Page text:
Republicans to target unions, expand state’s school choice
Republicans are poised to use their newly attained capitol dominance to make Missouri the 27th right-to-work state prohibiting mandatory union fees. That is unless Kentucky’s recently crowned GOP majorities can beat them to it. The race to expand right-to-work laws is just one of several ways that Republicans, who strengthened their grip on power in the November elections, are preparing to reshape state laws affecting workplaces, classrooms, courtrooms and more during 2017.
As President-elect Donald Trump leads an attempted makeover in Washington, Republican governors and state lawmakers will be simultaneously pushing an aggressive agenda that limits abortion, lawsuits and unions, cuts business taxes and regulations, and expands gun rights and school choice. Republicans will hold 33 governors’ offices, have majorities in 33 legislatures and control both the governor’s office and legislature in 25 states - their most since 1952. Democrats will control both the governor’s office and legislature in only about a half-dozen states; the rest will have politically divided governments.
“Really, the sky’s kind of the limit,” said Sean Lansing, chief operating officer at Americans for Prosperity, the conservative group bankrolled partly by billionaire industrialists Charles and David
Koch. “It’s really the best opportunity in quite some time to accomplish a lot of big ticket items - not just in one or two states, but in five, 10 or 15.” Democrats did make some gains in the recent elections, most notably by defeating Republican North Carolina Gov Pat McCrory and winning both chambers of the Nevada and New Mexico legislatures. But in all three of those states, Republicans still control at least one branch of government.
Resigned to get steamrolled
While officials in Democratic strongholds such as California and New York pledge a vigorous fight against Trump’s agenda, some Democrats elsewhere seem resigned to get steamrolled on policies they long have opposed, such as right-to-work laws that undercut the financial strength of unions, a traditional Democratic ally.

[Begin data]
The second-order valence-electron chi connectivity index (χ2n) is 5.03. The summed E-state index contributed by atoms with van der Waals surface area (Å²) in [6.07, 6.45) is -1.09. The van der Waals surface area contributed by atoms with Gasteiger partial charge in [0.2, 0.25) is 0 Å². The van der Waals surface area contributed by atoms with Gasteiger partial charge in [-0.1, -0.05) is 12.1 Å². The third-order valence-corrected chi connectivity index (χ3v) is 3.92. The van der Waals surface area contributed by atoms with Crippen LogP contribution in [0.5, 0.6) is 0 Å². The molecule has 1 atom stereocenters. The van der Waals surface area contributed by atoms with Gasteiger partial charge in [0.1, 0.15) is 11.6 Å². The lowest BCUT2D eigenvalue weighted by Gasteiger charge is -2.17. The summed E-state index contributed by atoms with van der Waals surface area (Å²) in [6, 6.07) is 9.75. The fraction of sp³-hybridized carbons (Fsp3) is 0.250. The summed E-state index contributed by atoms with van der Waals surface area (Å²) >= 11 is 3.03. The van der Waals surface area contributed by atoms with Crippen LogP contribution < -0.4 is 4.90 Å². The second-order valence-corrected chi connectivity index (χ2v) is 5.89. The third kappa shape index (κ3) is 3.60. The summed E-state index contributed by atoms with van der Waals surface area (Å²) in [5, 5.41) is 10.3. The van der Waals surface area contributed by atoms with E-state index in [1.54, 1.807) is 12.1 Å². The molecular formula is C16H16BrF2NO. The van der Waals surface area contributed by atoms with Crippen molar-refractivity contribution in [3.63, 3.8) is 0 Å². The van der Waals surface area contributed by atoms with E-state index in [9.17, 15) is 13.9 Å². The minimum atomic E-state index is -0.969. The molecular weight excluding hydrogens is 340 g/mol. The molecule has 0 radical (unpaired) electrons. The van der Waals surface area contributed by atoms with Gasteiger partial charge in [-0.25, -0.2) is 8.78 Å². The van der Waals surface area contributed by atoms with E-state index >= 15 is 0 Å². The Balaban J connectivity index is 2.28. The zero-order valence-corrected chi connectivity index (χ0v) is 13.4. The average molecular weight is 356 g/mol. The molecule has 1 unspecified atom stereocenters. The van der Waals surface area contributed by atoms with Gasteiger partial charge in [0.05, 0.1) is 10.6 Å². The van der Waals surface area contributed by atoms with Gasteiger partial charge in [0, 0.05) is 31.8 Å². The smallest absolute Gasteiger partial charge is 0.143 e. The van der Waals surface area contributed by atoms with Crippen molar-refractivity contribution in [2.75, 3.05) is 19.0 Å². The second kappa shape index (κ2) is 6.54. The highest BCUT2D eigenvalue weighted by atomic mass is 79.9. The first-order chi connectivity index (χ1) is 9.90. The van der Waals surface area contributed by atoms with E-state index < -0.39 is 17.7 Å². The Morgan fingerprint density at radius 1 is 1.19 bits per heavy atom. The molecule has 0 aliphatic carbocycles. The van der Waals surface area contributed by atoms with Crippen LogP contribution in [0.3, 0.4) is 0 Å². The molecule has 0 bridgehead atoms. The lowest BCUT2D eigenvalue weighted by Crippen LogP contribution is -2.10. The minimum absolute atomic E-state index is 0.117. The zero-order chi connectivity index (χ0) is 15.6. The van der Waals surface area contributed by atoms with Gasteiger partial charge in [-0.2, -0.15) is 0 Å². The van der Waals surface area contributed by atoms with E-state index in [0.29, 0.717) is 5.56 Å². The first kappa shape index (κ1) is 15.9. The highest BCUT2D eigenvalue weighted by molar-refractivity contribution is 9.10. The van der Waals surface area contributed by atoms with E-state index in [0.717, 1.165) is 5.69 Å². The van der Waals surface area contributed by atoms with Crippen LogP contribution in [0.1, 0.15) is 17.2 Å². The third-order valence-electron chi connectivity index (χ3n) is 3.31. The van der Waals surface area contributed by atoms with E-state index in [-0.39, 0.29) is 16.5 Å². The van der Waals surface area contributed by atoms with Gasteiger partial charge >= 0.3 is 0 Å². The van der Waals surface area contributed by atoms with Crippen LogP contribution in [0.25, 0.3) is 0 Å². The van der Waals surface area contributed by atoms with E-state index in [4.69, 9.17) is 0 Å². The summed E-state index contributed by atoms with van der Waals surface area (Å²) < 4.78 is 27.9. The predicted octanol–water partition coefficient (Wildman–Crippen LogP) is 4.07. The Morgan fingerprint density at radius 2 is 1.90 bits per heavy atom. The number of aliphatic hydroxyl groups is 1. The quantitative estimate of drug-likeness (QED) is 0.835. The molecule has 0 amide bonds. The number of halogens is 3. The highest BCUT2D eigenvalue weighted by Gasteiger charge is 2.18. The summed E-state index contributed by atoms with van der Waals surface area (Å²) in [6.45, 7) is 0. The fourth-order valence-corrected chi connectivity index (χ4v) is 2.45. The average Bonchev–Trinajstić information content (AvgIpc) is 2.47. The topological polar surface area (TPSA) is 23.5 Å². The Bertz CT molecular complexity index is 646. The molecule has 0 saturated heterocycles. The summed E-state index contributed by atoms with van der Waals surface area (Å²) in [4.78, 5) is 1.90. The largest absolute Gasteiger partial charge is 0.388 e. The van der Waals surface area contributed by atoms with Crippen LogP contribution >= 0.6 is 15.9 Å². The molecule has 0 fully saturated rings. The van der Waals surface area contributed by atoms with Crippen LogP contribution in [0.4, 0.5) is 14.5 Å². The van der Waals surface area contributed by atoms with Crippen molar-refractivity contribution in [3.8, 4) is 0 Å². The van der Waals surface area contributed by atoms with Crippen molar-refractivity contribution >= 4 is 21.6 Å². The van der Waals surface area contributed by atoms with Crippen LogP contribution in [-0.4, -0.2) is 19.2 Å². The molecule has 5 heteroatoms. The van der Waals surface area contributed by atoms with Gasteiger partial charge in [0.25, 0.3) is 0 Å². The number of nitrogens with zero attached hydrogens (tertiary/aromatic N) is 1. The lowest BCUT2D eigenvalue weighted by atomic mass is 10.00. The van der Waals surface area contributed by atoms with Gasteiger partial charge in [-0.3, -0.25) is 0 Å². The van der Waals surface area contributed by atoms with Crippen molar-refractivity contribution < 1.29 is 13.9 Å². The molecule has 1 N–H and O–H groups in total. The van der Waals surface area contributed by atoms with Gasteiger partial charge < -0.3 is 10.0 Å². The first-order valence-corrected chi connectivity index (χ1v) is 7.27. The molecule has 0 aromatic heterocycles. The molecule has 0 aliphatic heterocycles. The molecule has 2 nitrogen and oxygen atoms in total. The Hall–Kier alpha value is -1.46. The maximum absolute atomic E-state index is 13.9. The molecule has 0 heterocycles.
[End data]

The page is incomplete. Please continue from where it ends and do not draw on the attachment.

In Missouri, term-limited Democratic Gov Jay Nixon previously vetoed a right-to-work measure passed by the Republican-led Legislature. But he’s being replaced Jan. 9 by Republican Gov.-elect Eric Greitens, who promised to sign a right-to-work law. GOP legislative leaders have placed it atop their agenda. And their ranks are strengthened following a campaign season in which businessman David Humphreys poured more than $12 million into Missouri candidates and political committees that backed right-to-work. “Oh, it’s going to happen,” said Senate Minority Leader Gina Walsh, a retired union laborer who is president of the Missouri State Building and Construction Trades Council. She added: “I’m not willing to lay down on it yet, but I’m also a realist.”
Assuming right-to-work will become law, Missouri AFLCIO President Mike Louis already is preparing for the next battle. He has filed several versions of a proposed initiative petition that would ask voters in 2018 to approve a constitutional amendment reversing right-to-work by ensuring that unions can negotiate contracts requiring that employees pay fees for their representation.
Republican Kentucky Gov Matt Bevin also hopes to sign a statewide right-to-work law in 2017, now that Republicans who already hold the Senate also have won control of the House for the first time in nearly a century. A dozen Kentucky counties already have passed local rightto-work laws. Right-to-work supporters also are targeting New Hampshire, where Republican Gov.-elect Chris Sununu will be paired with a GOP-led Legislature. And collective bargaining restrictions for public employees could be on the agenda in Iowa, where the Republican governor will work with a Legislature that will be under full GOP control when lawmakers reconvene in January. — AP